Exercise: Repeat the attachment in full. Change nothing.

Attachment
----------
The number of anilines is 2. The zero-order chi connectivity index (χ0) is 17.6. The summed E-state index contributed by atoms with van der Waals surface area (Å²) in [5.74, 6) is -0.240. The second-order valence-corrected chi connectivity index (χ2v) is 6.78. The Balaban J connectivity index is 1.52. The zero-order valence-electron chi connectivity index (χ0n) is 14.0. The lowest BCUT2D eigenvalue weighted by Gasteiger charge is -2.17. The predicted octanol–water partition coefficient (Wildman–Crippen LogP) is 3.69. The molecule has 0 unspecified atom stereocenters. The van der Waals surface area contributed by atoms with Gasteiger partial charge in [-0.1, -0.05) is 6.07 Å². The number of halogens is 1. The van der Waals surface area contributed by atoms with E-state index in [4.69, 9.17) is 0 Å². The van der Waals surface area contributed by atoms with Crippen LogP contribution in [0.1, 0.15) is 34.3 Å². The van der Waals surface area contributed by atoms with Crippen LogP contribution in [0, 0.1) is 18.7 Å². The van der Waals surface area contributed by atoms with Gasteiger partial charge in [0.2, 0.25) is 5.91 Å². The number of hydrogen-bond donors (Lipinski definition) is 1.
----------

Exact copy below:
The number of anilines is 2. The zero-order chi connectivity index (χ0) is 17.6. The summed E-state index contributed by atoms with van der Waals surface area (Å²) in [5.74, 6) is -0.240. The second-order valence-corrected chi connectivity index (χ2v) is 6.78. The Balaban J connectivity index is 1.52. The zero-order valence-electron chi connectivity index (χ0n) is 14.0. The lowest BCUT2D eigenvalue weighted by Gasteiger charge is -2.17. The predicted octanol–water partition coefficient (Wildman–Crippen LogP) is 3.69. The molecule has 0 unspecified atom stereocenters. The van der Waals surface area contributed by atoms with Gasteiger partial charge in [-0.1, -0.05) is 6.07 Å². The number of halogens is 1. The van der Waals surface area contributed by atoms with E-state index in [4.69, 9.17) is 0 Å². The van der Waals surface area contributed by atoms with Crippen LogP contribution in [0.1, 0.15) is 34.3 Å². The van der Waals surface area contributed by atoms with Crippen LogP contribution in [0, 0.1) is 18.7 Å². The van der Waals surface area contributed by atoms with Gasteiger partial charge in [0.2, 0.25) is 5.91 Å². The number of hydrogen-bond donors (Lipinski definition) is 1.